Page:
The Director-General marks 50 Years of Science for the Future
On 6 October, the Director-General of UNESCO, Irina Bokova, took part in an event to celebrate the 50th anniversary of the Abdus Salam International Centre for Theoretical Physics (ICTP) in Trieste, Italy.
The Director-General opened the conference, entitled "50 Years of Science for the Future," together with Yukiya Amano, Director-General of IAEA, Hamadoun Touré, Secretary General of ITU, Romain Murenzi, Executive Director of the Academy of Sciences for the Developing World, as well as Mr. Mario Giro, Under-Secretary of State of the Foreign Affairs of the Government of Italy.
This event also saw keynote lectures by H.E. Paul Kagame, President of Rwanda, HRH Prince El Hassan bin Talal, Jordan, and Ansar Parvez, Chairman of the Pakistan Atomic Energy Commission.
The conference provided an opportunity to showcase UNESCO’s work to promote scientific collaboration as a force for peace and development, especially in developing countries, where ICTP has developed a promising network of laboratories and scientific institutions.
“Science flourishes through dialogue, through the interaction of peoples and cultures,” said the Director-General. “Guided by this idea, the Centre has become a champion of science cooperation and science diplomacy, welcoming researchers from almost every country in the world, laying the foundation of a global network of scientists for peace and development.”
The Director-General called for “a deeper and better connected network of scientists from developing countries” and highlighted UNESCO’s determination to take this partnership forward.
“We need better integrated science, building on all sciences, including indigenous knowledge,” she continued. “We need better connected science, linked with policy and society.”
President Kagame stressed that "for fifty years, the Abdus Salam International Centre for Theoretical Physics has been at the forefront of scientific cooperation with the developing world. Thousands of young scientists from Africa, Asia, and Latin America have benefited from ICTP’s programmes". He pursued by noting that "the tools pioneered at ICTP aimed to stem the brain drain by bringing young scientists from developing countries into top-notch research networks" by enabling "a scientist from Africa to make important contributions back home, even as he or she pursues her career in the world’s leading laboratories", thereby "turning the problem of brain drain into an opportunity".
"Connecting our young people to the scientific mindset not only makes them effective workers, we believe it can also help them be better citizens" declared President Kagame. He also expressed his support to the establishment of an East African regional centre for theoretical physics in Rwanda, stressing its "practical and symbolic importance" for the nation as a whole.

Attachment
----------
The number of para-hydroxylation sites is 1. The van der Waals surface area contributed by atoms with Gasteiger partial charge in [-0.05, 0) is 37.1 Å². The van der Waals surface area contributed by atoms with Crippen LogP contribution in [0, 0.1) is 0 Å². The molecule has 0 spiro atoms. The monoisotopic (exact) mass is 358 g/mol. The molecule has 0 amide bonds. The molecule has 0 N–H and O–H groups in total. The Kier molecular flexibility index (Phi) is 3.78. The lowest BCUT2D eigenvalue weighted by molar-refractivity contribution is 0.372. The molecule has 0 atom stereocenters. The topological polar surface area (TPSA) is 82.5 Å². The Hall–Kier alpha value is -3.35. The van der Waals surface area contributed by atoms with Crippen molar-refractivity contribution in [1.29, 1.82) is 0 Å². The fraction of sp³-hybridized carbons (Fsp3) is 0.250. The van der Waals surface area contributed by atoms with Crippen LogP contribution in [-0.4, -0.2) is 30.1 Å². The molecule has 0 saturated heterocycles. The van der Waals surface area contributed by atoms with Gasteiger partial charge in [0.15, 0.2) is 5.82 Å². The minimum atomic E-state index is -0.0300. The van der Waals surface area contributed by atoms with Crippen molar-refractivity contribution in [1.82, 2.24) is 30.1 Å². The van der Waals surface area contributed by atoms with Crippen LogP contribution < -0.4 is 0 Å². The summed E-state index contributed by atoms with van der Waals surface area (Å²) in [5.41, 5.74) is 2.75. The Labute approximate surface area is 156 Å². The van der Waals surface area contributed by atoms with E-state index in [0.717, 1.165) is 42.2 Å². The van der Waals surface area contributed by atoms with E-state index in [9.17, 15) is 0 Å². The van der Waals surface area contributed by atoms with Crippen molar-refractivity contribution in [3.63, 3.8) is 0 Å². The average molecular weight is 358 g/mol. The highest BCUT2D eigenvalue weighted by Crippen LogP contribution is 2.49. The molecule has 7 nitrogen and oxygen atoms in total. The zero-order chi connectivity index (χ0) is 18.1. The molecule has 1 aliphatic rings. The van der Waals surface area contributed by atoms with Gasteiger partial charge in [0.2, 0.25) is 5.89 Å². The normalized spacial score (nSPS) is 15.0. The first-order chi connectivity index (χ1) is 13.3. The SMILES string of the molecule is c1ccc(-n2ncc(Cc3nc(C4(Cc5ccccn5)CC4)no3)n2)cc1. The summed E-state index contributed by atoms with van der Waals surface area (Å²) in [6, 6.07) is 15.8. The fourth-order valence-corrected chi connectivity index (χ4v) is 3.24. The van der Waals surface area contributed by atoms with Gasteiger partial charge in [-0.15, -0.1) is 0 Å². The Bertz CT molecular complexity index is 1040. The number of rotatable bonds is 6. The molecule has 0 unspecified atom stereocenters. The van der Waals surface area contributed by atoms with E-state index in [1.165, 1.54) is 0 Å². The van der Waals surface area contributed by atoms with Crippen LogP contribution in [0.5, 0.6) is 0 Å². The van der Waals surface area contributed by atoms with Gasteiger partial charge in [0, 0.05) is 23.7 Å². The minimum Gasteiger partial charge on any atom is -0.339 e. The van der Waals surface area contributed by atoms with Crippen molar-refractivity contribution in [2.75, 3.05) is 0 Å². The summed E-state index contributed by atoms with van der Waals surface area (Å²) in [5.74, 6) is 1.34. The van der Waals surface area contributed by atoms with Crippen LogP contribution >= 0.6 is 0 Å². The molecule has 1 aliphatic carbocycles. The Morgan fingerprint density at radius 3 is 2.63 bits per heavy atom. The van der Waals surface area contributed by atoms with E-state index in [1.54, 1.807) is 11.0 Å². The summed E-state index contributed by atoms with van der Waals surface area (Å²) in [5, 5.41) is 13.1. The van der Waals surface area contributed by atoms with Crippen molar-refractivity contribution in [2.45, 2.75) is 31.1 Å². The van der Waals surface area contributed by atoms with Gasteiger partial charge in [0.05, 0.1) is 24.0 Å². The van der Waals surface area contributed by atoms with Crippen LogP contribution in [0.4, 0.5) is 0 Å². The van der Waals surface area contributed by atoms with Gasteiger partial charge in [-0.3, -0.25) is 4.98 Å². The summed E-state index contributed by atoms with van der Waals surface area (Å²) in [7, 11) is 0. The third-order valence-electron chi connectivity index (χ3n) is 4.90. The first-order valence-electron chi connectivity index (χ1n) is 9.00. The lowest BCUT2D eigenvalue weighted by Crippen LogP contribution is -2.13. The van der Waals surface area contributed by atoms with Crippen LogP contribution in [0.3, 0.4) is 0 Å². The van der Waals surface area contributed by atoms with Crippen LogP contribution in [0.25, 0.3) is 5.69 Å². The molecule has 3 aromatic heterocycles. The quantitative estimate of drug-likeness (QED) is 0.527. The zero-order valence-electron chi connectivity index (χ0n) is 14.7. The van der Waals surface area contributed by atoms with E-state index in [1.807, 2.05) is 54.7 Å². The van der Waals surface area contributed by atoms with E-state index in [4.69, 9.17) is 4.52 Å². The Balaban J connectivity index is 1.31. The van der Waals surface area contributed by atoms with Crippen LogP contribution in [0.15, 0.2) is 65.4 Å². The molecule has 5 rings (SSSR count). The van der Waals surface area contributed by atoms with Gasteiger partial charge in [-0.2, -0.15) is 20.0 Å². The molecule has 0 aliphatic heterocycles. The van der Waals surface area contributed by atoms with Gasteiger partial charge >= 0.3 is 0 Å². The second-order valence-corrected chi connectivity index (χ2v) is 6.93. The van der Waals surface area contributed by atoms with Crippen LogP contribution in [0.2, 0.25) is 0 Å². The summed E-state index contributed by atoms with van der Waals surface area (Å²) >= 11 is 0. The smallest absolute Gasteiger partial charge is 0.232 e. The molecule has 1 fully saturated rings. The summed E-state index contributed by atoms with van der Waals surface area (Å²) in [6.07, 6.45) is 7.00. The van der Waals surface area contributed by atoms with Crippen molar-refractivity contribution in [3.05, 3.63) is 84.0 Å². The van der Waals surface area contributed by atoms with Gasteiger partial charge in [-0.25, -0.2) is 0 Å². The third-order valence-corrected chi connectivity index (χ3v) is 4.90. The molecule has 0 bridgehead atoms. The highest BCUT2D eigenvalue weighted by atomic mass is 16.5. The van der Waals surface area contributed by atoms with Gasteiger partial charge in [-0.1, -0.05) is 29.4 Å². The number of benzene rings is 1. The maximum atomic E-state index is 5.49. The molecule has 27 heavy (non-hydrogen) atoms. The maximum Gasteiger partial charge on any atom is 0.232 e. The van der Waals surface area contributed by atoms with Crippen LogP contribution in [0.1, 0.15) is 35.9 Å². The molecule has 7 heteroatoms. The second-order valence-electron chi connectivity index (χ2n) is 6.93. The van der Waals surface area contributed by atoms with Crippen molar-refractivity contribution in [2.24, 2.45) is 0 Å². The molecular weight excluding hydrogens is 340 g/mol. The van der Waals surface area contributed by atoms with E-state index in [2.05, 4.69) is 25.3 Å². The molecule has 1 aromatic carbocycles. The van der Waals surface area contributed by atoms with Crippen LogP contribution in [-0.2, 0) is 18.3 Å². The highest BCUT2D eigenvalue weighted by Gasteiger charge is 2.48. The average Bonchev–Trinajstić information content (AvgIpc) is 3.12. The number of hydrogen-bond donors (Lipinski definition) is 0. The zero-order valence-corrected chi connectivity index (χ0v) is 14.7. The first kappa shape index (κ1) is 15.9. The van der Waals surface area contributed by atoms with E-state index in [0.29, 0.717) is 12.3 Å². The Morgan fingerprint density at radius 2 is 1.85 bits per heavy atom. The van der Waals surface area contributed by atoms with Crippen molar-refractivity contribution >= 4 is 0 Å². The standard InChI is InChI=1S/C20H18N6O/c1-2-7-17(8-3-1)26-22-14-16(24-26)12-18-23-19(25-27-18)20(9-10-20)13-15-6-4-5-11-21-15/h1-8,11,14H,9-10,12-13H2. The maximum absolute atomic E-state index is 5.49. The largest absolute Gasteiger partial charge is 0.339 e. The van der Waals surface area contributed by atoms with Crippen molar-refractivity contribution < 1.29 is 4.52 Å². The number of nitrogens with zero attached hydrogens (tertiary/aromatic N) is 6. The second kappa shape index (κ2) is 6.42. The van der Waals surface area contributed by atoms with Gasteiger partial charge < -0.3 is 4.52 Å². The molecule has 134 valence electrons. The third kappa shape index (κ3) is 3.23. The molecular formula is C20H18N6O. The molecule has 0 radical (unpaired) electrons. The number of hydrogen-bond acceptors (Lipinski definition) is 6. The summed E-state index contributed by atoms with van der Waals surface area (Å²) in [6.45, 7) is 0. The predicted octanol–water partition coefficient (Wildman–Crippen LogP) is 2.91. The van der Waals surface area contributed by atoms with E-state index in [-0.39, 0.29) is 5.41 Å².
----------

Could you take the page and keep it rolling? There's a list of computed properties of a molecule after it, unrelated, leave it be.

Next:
In his inaugural message addressed on this occasion, Italian President Giorgio Napolitano qualified ICTP's 50 years as "a history of excellence for the world".
The Under-Secretary of Foreign Affairs of Italy, Mr. Mario Giro, referred to his country's commitment "to expanding further the scientific pole in Trieste, as here we are building a better future. We would like to make Trieste a world capital of science, because for sure there is no future without science".
HRH Prince El Hassan bin Talal of Jordan noted the paramount importance of science "to empower and enable people" and commended in this respect the work carried out by the UNESCO-SESAME Project in Jordan. He noted the decline of science in the Islamic world despite "the Arabic language being the language of science" and stressed the limitations of science in religion. He further emphasized the need to juxtapose natural sciences, social sciences and the humanities in order to advance good governance. He pursued by saying that "scientific cooperation is a multiplier of peace, so we need to build networks of scientific researchers across the world".
Ansar Parvez, Chairman of the Pakistan Atomic Energy Commission, spoke about efforts to strengthen capacity-building through the National Centre for Physics in Islamabad and informed the decision of his country to join the CERN as associate member.
Founded in 1964 by the late Nobel Laureate, Abdus Salam from Pakistan, the ICTP seeks to accomplish its mandate by providing scientists from developing countries with the continuing education and skills that they need to enjoy long and productive careers. The Centre operates under a tripartite agreement with the Government of Italy, UNESCO and the IAEA.